People usually want to focus on the good aspects, but I think those are more obvious, and the challenges less so. For me, the biggest challenge is that being independent forces you to promote yourself and your work. I imagine that’s not terribly comfortable for anyone. Most people would rather spend their time doing their work, rather than promoting it. I’m a shy person happiest alone, writing. Being an independent scholar and full-time author has forced me into more of a spotlight than I’m naturally inclined towards, and what’s worse, shining it at myself at times, which is quite awkward. I think people often misjudge my personality because they only see the social media side. Sometimes I want to lock myself in my office and hide. It’s an ongoing challenge.
I stew on my novel ideas for a long time, sometimes years, before I start writing so they’re usually fully baked by the time I begin. So the majority of what I write makes its way in, although invariably after countless rounds of editing. The bits that don’t make the cut often find their way into something else, which might be related to the novel, such as an interview or blog, or they might become the seeds of another project.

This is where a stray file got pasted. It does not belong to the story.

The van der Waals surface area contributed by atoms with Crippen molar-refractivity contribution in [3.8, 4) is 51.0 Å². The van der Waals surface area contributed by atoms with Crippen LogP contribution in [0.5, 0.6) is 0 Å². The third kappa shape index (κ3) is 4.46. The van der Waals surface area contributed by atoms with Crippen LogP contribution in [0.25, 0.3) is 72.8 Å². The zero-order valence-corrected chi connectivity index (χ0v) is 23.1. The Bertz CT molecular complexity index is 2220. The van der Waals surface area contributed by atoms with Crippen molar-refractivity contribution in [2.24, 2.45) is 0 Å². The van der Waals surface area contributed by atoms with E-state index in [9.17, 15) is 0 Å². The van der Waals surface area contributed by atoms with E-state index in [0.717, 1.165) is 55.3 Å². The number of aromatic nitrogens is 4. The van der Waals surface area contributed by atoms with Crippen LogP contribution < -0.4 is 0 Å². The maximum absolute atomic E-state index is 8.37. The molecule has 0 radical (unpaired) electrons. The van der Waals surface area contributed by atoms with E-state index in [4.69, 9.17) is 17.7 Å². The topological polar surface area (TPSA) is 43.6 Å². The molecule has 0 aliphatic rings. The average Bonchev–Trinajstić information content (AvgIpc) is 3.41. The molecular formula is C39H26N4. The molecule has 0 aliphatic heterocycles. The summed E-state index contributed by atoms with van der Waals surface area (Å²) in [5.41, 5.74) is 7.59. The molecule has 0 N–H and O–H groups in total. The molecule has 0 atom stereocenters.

Nothing is wasted though. Everything we write makes us better at our craft. Even if a complete idea is never used, there is often a smaller idea, or sentence, or clever turn of phrase that finds its way into something else down the line. Some of my favorite lines in my books and articles come from something that didn’t work. That’s why it’s good to save everything, even work we don’t intend to publish.
We’ve been living in such dark times the past couple of years that I think the message of hopefulness is something people have been craving on deep levels. There’s also so much divisiveness, in the political world and academia. People are sick of it. Perhaps that’s why the book seems to be resonating.